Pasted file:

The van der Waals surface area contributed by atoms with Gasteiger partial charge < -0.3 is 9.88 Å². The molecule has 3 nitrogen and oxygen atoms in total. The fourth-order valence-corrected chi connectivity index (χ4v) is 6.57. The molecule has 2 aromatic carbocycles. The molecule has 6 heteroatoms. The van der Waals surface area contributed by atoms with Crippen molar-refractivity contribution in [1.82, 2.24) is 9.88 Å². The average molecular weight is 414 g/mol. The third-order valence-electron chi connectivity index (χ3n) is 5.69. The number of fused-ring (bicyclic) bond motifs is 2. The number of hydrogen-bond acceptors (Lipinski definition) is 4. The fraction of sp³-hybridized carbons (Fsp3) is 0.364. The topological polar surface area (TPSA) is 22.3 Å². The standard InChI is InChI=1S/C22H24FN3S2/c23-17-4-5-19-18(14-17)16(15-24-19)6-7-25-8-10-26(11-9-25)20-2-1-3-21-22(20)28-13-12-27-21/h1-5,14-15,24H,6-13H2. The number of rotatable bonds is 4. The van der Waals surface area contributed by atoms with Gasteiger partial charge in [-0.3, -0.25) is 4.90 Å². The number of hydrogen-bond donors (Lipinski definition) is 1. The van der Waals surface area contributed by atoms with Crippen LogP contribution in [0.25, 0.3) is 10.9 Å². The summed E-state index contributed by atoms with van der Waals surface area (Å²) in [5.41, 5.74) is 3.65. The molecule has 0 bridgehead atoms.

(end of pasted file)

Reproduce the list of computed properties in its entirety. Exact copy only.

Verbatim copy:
The van der Waals surface area contributed by atoms with Gasteiger partial charge < -0.3 is 9.88 Å². The molecule has 3 nitrogen and oxygen atoms in total. The fourth-order valence-corrected chi connectivity index (χ4v) is 6.57. The molecule has 2 aromatic carbocycles. The molecule has 6 heteroatoms. The van der Waals surface area contributed by atoms with Crippen molar-refractivity contribution in [1.82, 2.24) is 9.88 Å². The average molecular weight is 414 g/mol. The third-order valence-electron chi connectivity index (χ3n) is 5.69. The number of fused-ring (bicyclic) bond motifs is 2. The number of hydrogen-bond acceptors (Lipinski definition) is 4. The fraction of sp³-hybridized carbons (Fsp3) is 0.364. The topological polar surface area (TPSA) is 22.3 Å². The standard InChI is InChI=1S/C22H24FN3S2/c23-17-4-5-19-18(14-17)16(15-24-19)6-7-25-8-10-26(11-9-25)20-2-1-3-21-22(20)28-13-12-27-21/h1-5,14-15,24H,6-13H2. The number of rotatable bonds is 4. The van der Waals surface area contributed by atoms with Gasteiger partial charge in [-0.3, -0.25) is 4.90 Å². The number of hydrogen-bond donors (Lipinski definition) is 1. The van der Waals surface area contributed by atoms with Crippen LogP contribution in [0.25, 0.3) is 10.9 Å². The summed E-state index contributed by atoms with van der Waals surface area (Å²) in [5.41, 5.74) is 3.65. The molecule has 0 bridgehead atoms.